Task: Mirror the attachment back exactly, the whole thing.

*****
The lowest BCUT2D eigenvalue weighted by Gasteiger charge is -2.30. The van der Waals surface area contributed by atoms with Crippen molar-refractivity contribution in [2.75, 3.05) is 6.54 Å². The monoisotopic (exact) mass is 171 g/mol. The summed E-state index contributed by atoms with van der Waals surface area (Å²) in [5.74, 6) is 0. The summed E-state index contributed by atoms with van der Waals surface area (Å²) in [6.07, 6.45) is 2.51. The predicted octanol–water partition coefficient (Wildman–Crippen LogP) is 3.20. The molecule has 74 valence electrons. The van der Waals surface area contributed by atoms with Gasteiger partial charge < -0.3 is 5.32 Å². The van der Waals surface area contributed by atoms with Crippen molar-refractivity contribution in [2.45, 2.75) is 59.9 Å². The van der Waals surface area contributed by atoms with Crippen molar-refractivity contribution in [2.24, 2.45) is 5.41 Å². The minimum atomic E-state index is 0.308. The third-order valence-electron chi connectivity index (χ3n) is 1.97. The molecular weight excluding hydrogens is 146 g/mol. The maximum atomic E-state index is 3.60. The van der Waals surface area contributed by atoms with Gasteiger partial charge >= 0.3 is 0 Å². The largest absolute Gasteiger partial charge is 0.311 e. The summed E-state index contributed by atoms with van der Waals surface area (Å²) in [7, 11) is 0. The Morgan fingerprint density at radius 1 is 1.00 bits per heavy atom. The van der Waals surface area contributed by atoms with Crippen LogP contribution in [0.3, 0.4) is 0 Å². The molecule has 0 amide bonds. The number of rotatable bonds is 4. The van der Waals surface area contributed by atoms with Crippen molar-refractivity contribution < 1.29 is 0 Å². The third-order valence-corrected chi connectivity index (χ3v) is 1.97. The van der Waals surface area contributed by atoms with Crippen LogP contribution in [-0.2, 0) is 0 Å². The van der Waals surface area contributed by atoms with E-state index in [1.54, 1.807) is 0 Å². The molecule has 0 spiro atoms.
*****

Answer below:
The lowest BCUT2D eigenvalue weighted by Gasteiger charge is -2.30. The van der Waals surface area contributed by atoms with Crippen molar-refractivity contribution in [2.75, 3.05) is 6.54 Å². The monoisotopic (exact) mass is 171 g/mol. The summed E-state index contributed by atoms with van der Waals surface area (Å²) in [5.74, 6) is 0. The summed E-state index contributed by atoms with van der Waals surface area (Å²) in [6.07, 6.45) is 2.51. The predicted octanol–water partition coefficient (Wildman–Crippen LogP) is 3.20. The molecule has 74 valence electrons. The van der Waals surface area contributed by atoms with Gasteiger partial charge < -0.3 is 5.32 Å². The van der Waals surface area contributed by atoms with Crippen molar-refractivity contribution in [2.45, 2.75) is 59.9 Å². The van der Waals surface area contributed by atoms with Crippen molar-refractivity contribution in [2.24, 2.45) is 5.41 Å². The minimum atomic E-state index is 0.308. The third-order valence-electron chi connectivity index (χ3n) is 1.97. The molecular weight excluding hydrogens is 146 g/mol. The maximum atomic E-state index is 3.60. The van der Waals surface area contributed by atoms with Gasteiger partial charge >= 0.3 is 0 Å². The largest absolute Gasteiger partial charge is 0.311 e. The summed E-state index contributed by atoms with van der Waals surface area (Å²) in [7, 11) is 0. The Morgan fingerprint density at radius 1 is 1.00 bits per heavy atom. The van der Waals surface area contributed by atoms with Crippen LogP contribution in [0.3, 0.4) is 0 Å². The molecule has 0 amide bonds. The number of rotatable bonds is 4. The van der Waals surface area contributed by atoms with Crippen molar-refractivity contribution < 1.29 is 0 Å². The third-order valence-corrected chi connectivity index (χ3v) is 1.97. The van der Waals surface area contributed by atoms with Crippen LogP contribution in [-0.2, 0) is 0 Å². The van der Waals surface area contributed by atoms with E-state index in [1.54, 1.807) is 0 Å². The molecule has 0 spiro atoms.